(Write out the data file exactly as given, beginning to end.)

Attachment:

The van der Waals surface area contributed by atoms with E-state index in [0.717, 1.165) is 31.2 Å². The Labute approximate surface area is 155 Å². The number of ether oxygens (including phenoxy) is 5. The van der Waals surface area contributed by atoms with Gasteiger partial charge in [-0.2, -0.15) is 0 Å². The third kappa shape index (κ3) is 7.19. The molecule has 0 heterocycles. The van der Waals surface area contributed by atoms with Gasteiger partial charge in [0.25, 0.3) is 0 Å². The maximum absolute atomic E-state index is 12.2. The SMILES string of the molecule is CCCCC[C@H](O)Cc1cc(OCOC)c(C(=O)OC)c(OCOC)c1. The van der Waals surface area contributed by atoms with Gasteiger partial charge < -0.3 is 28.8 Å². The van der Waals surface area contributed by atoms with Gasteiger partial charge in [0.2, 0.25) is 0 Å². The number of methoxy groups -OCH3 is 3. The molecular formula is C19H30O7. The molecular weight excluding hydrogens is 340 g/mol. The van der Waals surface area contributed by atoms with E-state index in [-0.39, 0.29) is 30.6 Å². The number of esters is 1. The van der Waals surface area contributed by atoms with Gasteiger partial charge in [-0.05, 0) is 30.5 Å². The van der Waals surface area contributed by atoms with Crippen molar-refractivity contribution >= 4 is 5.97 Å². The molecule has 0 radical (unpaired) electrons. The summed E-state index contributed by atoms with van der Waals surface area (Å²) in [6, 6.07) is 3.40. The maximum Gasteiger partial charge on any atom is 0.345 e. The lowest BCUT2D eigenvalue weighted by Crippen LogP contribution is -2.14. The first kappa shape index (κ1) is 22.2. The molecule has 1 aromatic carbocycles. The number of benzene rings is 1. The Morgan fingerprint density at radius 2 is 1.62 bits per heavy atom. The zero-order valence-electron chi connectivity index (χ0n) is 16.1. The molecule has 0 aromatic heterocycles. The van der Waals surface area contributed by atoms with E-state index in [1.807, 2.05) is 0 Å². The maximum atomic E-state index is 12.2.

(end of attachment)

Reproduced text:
The van der Waals surface area contributed by atoms with E-state index in [0.717, 1.165) is 31.2 Å². The Labute approximate surface area is 155 Å². The number of ether oxygens (including phenoxy) is 5. The van der Waals surface area contributed by atoms with Gasteiger partial charge in [-0.2, -0.15) is 0 Å². The third kappa shape index (κ3) is 7.19. The molecule has 0 heterocycles. The van der Waals surface area contributed by atoms with Gasteiger partial charge in [0.25, 0.3) is 0 Å². The maximum absolute atomic E-state index is 12.2. The SMILES string of the molecule is CCCCC[C@H](O)Cc1cc(OCOC)c(C(=O)OC)c(OCOC)c1. The van der Waals surface area contributed by atoms with Gasteiger partial charge < -0.3 is 28.8 Å². The van der Waals surface area contributed by atoms with Gasteiger partial charge in [0.2, 0.25) is 0 Å². The number of methoxy groups -OCH3 is 3. The molecular formula is C19H30O7. The molecular weight excluding hydrogens is 340 g/mol. The van der Waals surface area contributed by atoms with E-state index in [-0.39, 0.29) is 30.6 Å². The number of esters is 1. The van der Waals surface area contributed by atoms with Gasteiger partial charge in [-0.05, 0) is 30.5 Å². The van der Waals surface area contributed by atoms with Crippen molar-refractivity contribution >= 4 is 5.97 Å². The molecule has 0 radical (unpaired) electrons. The summed E-state index contributed by atoms with van der Waals surface area (Å²) in [6, 6.07) is 3.40. The maximum Gasteiger partial charge on any atom is 0.345 e. The lowest BCUT2D eigenvalue weighted by Crippen LogP contribution is -2.14. The first kappa shape index (κ1) is 22.2. The molecule has 1 aromatic carbocycles. The number of benzene rings is 1. The Morgan fingerprint density at radius 2 is 1.62 bits per heavy atom. The zero-order valence-electron chi connectivity index (χ0n) is 16.1. The molecule has 0 aromatic heterocycles. The van der Waals surface area contributed by atoms with E-state index in [1.807, 2.05) is 0 Å². The maximum atomic E-state index is 12.2.